penalty for its violation at a less sum than $250, and the ordinance is,
therefore, "repugnant to and not in harmony with the spirit and letter of the
laws and constitution of the state of California upon kindred subjects, and in
conflict (p.620)with the kindred statutory
provisions thereof"; and also for the reason that under the terms of his
sentence he may be confined 250 days, whereas the limit of imprisonment
which the court is authorized to impose as a punishment for the violation of the
ordinance is six months.
Counsel for petitioner has not pointed out to us any specific
provisions of the statutes or constitution of this state with which the
ordinance is directly repugnant or in conflict, but in his argument has chiefly
relied upon the proposition that the ordinance is void upon the ground that the
minimum penalty for its violations is excessive and unreasonable.
Article 11, section 11, of the constitution of this
state provides that "any county, city, town, or township may make and
enforce within its limits all such local police, sanitary, and other regulations
as are not in conflict with general laws." This gives to each municipality the
right to determine what police regulations it will prescribe, and the only
limitation upon the exercise of the power is, that such regulations shall not be
in conflict with the general laws of this state. There is no general law in this
state which forbids the carrying of deadly weapons concealed, so that in the
passage of this ordinance there is no violation of the constitutional
It is a well-recognized principle in government that the police
requirements of a city are different from those of the state at large, and that
stricter regulations are essential to the good order and peace of a crowded
metropolis than are required in the sparsely peopled portions of the country.
Hence the organic act of the state has directly conferred upon each city the
power to make such rules in regulating the conduct of those within its
jurisdiction as in the judgment of its legislative body will best preserve their
rights. Many police regulations which are demanded by the exigencies of life in
a crowded city have reference chiefly to social order, and (p.621)are directed to the promotion of the comfort and safety
of the citizen, as well as to the protection of individual and public property.
The mode of using the streets, the manner of conducting business, the times and
places at which certain occupations shall be plied, are instances of this class,
and the power granted to the city is limited to their regulation. It is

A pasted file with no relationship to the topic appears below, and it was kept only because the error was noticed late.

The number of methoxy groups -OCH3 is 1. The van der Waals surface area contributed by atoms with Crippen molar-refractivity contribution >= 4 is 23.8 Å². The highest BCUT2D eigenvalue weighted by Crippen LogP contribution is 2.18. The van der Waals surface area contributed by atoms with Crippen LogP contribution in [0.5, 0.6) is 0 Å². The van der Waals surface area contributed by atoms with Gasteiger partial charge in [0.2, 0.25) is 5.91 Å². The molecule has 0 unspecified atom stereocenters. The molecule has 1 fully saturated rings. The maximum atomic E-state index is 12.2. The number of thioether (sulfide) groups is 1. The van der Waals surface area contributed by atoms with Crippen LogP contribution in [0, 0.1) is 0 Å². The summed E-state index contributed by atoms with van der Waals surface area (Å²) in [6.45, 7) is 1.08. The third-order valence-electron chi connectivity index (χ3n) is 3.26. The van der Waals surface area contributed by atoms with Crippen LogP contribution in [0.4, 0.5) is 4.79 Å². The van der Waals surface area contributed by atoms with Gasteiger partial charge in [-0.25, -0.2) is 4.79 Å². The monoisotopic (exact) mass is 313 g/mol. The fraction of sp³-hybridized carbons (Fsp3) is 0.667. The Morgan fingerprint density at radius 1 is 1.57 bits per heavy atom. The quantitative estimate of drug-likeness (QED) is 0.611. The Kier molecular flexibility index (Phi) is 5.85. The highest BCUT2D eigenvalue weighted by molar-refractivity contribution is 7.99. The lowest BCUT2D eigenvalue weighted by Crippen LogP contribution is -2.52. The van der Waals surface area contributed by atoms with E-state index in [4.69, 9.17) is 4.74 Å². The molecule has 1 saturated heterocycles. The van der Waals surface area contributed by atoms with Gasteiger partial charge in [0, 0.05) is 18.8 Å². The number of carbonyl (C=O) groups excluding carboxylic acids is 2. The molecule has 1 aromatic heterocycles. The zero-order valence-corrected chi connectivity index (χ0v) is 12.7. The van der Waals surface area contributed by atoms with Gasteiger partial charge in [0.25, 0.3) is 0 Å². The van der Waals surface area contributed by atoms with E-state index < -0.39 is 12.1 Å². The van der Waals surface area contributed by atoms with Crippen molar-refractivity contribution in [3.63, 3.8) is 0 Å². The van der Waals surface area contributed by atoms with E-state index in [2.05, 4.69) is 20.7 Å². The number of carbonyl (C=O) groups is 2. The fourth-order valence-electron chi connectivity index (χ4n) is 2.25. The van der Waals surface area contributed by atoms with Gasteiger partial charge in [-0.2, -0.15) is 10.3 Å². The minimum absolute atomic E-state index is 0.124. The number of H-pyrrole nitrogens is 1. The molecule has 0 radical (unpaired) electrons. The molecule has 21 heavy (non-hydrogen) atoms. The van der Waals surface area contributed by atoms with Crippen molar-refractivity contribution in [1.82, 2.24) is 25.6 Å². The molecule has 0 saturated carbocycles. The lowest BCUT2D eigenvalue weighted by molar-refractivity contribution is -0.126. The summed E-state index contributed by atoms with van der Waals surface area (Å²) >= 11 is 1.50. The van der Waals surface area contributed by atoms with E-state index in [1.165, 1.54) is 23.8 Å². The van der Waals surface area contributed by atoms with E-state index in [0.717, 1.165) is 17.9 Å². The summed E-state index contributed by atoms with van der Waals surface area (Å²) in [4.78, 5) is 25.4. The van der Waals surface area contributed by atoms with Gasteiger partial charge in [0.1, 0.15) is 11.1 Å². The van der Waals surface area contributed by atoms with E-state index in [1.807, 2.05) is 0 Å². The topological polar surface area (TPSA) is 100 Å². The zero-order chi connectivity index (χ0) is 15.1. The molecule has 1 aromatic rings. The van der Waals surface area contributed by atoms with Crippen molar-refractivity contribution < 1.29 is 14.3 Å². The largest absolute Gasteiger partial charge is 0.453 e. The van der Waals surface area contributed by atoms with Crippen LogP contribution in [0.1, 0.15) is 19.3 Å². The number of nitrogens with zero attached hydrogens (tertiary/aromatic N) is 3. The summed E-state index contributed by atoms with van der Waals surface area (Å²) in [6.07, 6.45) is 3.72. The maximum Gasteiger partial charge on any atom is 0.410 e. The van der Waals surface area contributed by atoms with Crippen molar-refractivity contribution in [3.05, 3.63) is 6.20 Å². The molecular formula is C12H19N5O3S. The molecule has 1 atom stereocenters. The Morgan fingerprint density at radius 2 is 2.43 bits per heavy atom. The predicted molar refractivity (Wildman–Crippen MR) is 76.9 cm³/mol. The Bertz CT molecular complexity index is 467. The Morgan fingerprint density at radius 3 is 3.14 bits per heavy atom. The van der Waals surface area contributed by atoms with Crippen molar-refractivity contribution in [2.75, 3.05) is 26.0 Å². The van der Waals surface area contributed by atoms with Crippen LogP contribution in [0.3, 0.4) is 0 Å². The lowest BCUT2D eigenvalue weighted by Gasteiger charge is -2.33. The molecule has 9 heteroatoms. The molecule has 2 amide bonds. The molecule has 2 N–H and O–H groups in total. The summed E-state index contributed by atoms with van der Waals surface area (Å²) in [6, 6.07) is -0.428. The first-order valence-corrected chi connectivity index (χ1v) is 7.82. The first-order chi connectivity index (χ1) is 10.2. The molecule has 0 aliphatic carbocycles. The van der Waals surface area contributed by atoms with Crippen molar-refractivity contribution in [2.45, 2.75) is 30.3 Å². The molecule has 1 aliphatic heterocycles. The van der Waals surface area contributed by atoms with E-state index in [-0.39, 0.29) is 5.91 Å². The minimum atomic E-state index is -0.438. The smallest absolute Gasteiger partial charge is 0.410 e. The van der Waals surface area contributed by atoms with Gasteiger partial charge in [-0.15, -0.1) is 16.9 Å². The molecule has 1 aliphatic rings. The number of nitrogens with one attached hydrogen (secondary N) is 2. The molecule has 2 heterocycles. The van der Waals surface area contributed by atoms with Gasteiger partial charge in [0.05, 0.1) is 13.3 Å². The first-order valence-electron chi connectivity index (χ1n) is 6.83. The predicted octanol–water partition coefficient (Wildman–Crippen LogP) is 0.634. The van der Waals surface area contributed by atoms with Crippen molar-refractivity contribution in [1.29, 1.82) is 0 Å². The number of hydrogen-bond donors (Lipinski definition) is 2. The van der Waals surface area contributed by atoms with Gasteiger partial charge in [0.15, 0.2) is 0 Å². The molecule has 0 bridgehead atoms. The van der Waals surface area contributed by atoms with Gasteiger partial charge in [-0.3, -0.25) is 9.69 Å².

with reference to ordinances of this character that it is said by courts they
must be reasonable, and not violate those rights of the individual that are
superior to the demands of society. There are other police regulations, however,
which are intended for the prevention of crime and the preservation of the
public peace, and in reference to which the legislative body of the city is
vested with a discretion that is not reviewable by the courts. In the exercise
of this power, the municipality, in determining the penalty to be imposed for
violating its ordinances, is limited only by the terms of its charter, and the
reasonableness of the punishment is not to be questioned elsewhere.
It is a well-recognized fact that the unrestricted habit of carrying
concealed weapons is the source of much crime, and frequently leads to causeless
homicides, as well as to breaches of the peace, that would not otherwise occur.
The majority of citizens have no occasion or inclination to carry such weapons,
and it is often the case that the innocent by-stander is made to suffer from the
unintended act of another, who, in the heat of passion, attempts to instantly
resent some fancied insult or trivial injury. It is to protect the law-abiding
citizen, as well as to prevent a breach of the peace or the commission of crime,
that the ordinance in question has been passed. By its terms, ample provision is
made for those whose necessities of life or of occupation require protection
from carrying such weapons, and as the prohibition does not extend to those who
come within the exceptions, there is no invasion of the rights of the
Having the right to pass the ordinance in question, (p.622)the city has the right to prescribe any penalty for its
violation, within the limit designated in its charter. As the legislature has
fixed this limit at the sum of one thousand dollars (Stats. 1861,
p. 552), it follows that the penalty prescribed by the ordinance is not
The writ is discharged, and the prisoner remanded to the custody of
Paterson, J., McFarland, J., Sharpstein, J., Garoutte, J., concurred.
De Haven, J., concurred in